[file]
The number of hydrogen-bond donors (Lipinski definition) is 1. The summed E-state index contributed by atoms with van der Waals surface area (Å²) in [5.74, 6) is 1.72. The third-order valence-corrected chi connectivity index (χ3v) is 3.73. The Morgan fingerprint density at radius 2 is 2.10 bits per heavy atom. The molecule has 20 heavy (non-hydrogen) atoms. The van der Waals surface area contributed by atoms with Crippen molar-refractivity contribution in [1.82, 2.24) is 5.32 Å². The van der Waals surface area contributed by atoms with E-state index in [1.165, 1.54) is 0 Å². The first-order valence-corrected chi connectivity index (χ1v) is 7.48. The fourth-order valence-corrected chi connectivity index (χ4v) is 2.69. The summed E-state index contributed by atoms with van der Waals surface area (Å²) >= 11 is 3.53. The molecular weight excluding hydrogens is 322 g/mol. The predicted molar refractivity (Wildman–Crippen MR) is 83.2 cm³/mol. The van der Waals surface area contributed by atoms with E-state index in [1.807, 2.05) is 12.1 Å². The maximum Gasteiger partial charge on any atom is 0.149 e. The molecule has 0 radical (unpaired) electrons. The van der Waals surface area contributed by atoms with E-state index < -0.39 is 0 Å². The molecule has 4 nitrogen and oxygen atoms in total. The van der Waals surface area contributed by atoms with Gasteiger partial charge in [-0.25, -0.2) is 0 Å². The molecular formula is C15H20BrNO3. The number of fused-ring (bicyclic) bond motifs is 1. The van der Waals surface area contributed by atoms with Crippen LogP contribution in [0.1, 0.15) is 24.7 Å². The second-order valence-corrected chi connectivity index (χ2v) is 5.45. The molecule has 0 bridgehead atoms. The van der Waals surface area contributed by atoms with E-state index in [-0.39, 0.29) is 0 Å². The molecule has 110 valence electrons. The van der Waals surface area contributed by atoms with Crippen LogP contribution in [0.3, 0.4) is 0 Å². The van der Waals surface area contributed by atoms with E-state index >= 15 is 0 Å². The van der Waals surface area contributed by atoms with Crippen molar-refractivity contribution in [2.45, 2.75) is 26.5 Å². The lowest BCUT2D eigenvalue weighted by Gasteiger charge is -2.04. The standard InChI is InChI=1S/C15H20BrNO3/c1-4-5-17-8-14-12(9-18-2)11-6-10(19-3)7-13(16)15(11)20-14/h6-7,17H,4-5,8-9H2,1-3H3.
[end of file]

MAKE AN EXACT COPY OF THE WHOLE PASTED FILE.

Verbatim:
The number of hydrogen-bond donors (Lipinski definition) is 1. The summed E-state index contributed by atoms with van der Waals surface area (Å²) in [5.74, 6) is 1.72. The third-order valence-corrected chi connectivity index (χ3v) is 3.73. The Morgan fingerprint density at radius 2 is 2.10 bits per heavy atom. The molecule has 20 heavy (non-hydrogen) atoms. The van der Waals surface area contributed by atoms with Crippen molar-refractivity contribution in [1.82, 2.24) is 5.32 Å². The van der Waals surface area contributed by atoms with E-state index in [1.165, 1.54) is 0 Å². The first-order valence-corrected chi connectivity index (χ1v) is 7.48. The fourth-order valence-corrected chi connectivity index (χ4v) is 2.69. The summed E-state index contributed by atoms with van der Waals surface area (Å²) >= 11 is 3.53. The molecular weight excluding hydrogens is 322 g/mol. The predicted molar refractivity (Wildman–Crippen MR) is 83.2 cm³/mol. The van der Waals surface area contributed by atoms with E-state index in [1.807, 2.05) is 12.1 Å². The maximum Gasteiger partial charge on any atom is 0.149 e. The molecule has 0 radical (unpaired) electrons. The van der Waals surface area contributed by atoms with E-state index < -0.39 is 0 Å². The molecule has 4 nitrogen and oxygen atoms in total. The van der Waals surface area contributed by atoms with Gasteiger partial charge in [-0.25, -0.2) is 0 Å². The molecular formula is C15H20BrNO3. The number of fused-ring (bicyclic) bond motifs is 1. The van der Waals surface area contributed by atoms with Crippen LogP contribution in [0.1, 0.15) is 24.7 Å². The second-order valence-corrected chi connectivity index (χ2v) is 5.45. The molecule has 0 bridgehead atoms. The van der Waals surface area contributed by atoms with E-state index in [-0.39, 0.29) is 0 Å². The molecule has 110 valence electrons. The van der Waals surface area contributed by atoms with Crippen LogP contribution in [0.3, 0.4) is 0 Å². The van der Waals surface area contributed by atoms with E-state index >= 15 is 0 Å². The van der Waals surface area contributed by atoms with Crippen molar-refractivity contribution in [2.45, 2.75) is 26.5 Å². The lowest BCUT2D eigenvalue weighted by Gasteiger charge is -2.04. The standard InChI is InChI=1S/C15H20BrNO3/c1-4-5-17-8-14-12(9-18-2)11-6-10(19-3)7-13(16)15(11)20-14/h6-7,17H,4-5,8-9H2,1-3H3.